Licensed commercial banks can also finance essential imports

COLOMBO (News 1st); Central Bank of Sri Lanka Governor Ajith Nivard Cabraal said the Monetary Board had decided to raise policy rates after five months to send the message that inflation was under control and the external sector needed to be more stabilized.

Cabraal was speaking at a press conference at the Central Bank on Thursday (20) after the Monetary Board decided to raise the Standing Deposit Facility Rate (SDFR) and the Standing Lending Facility Rate ( SLFR) of the Central Bank by 50 basis points each, to 5.50% and 6.50%, respectively.

Responding to a question from News 1st, the governor said the $500 million sovereign bond settlement was made from the reserves and inflows that Sri Lanka receives.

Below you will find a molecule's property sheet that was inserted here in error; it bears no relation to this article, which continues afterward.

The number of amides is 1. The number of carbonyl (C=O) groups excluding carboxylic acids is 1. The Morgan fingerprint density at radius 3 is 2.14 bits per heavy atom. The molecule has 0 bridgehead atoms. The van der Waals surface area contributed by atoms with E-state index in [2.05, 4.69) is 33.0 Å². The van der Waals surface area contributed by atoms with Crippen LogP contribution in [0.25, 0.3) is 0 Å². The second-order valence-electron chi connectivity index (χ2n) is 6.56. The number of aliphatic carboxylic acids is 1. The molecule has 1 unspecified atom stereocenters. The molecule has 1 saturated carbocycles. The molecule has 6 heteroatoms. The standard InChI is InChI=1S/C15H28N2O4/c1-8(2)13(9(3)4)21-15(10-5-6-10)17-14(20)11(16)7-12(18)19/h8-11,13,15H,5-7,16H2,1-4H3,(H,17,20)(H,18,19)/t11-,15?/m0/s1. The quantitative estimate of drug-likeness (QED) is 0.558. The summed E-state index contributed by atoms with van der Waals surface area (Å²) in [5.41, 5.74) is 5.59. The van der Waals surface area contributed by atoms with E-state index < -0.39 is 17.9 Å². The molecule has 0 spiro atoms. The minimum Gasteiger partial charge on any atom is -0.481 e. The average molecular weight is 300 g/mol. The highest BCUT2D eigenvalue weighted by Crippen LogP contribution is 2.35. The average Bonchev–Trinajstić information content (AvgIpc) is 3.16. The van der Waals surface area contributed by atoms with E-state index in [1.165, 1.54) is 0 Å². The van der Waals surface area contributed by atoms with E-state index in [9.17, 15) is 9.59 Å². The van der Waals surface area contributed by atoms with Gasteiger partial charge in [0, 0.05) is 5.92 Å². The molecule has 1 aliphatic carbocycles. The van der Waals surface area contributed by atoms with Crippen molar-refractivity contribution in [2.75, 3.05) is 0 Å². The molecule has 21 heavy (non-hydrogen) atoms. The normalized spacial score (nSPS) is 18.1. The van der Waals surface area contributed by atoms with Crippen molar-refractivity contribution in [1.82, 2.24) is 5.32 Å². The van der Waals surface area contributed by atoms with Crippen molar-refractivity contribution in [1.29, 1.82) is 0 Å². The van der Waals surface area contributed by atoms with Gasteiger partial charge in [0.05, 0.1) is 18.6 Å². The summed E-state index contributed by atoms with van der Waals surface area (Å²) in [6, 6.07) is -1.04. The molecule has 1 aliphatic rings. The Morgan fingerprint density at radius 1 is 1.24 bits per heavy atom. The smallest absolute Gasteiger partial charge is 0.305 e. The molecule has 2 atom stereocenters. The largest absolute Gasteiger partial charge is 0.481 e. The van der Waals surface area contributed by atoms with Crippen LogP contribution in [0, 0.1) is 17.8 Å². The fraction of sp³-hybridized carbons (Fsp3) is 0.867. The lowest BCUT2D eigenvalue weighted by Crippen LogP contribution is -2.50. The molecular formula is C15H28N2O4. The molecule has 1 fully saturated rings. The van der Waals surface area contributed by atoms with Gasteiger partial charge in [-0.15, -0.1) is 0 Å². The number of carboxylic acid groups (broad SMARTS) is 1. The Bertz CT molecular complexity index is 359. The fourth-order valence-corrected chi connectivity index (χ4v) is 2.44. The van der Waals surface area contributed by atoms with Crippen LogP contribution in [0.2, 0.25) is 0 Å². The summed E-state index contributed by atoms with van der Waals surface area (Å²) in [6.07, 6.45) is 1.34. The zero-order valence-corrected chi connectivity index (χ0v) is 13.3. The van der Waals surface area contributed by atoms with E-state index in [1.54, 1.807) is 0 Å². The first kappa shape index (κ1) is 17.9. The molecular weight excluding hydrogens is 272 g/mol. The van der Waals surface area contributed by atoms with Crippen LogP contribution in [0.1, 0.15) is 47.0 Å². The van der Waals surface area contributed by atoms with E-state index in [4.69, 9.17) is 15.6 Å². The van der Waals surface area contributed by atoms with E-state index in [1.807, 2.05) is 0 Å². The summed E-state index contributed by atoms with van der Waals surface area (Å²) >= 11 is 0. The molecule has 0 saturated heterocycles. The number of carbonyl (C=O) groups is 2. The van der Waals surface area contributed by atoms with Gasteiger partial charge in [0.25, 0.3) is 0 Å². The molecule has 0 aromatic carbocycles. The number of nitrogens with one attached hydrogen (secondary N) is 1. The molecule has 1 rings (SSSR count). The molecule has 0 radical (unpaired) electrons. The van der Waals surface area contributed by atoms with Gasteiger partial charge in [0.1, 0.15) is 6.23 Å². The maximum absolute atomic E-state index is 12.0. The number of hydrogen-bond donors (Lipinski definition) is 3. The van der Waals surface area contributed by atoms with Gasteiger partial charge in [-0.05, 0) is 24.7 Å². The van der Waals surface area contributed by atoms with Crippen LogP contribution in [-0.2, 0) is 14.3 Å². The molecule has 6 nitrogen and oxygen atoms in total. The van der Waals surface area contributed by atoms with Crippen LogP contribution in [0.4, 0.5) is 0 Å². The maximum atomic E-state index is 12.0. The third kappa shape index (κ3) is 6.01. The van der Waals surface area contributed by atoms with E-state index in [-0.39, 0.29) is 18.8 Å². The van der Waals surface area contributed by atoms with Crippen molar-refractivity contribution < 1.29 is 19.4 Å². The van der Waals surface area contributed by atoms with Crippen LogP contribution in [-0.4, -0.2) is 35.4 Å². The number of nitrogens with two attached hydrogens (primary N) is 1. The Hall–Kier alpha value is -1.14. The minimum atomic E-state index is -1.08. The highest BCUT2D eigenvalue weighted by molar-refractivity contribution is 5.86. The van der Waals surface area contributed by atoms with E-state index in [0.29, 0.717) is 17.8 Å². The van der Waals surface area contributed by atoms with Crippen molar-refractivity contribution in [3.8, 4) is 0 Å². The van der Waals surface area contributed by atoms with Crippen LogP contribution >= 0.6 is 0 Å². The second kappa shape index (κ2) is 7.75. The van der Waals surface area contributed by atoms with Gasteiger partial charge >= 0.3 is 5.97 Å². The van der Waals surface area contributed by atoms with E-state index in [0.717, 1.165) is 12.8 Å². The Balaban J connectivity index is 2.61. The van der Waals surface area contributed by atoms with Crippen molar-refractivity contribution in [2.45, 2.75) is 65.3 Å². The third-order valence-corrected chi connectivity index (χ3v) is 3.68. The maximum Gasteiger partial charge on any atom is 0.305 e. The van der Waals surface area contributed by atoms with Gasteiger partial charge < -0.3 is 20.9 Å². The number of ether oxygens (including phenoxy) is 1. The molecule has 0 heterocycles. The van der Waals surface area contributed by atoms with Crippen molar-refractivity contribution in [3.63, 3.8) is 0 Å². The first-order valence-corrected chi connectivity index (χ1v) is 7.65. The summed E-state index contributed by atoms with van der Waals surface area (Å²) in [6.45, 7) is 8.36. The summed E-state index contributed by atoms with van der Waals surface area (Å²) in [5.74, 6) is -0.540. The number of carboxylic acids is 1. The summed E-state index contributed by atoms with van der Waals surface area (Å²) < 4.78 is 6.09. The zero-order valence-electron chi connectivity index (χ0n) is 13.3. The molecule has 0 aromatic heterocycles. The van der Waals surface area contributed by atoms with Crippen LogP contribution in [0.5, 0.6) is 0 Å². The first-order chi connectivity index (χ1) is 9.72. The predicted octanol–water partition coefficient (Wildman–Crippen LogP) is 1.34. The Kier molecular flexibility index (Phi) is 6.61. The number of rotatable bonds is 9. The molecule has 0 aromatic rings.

In order to deal with the dollar crisis in Sri Lanka, the Central Bank has entered into an agreement with the country’s licensed commercial banks allowing them to take over the financing and organization of the financing of essential goods, in order to provide a greater stability.

The monetary council had decided to distribute the financing of essential import bills for fuel purchases among the licensed banks in proportion to their foreign exchange inflows.

He said the Chinese SWAP was part of Sri Lanka’s product and currency range, noting that it had been transferred to reserves.

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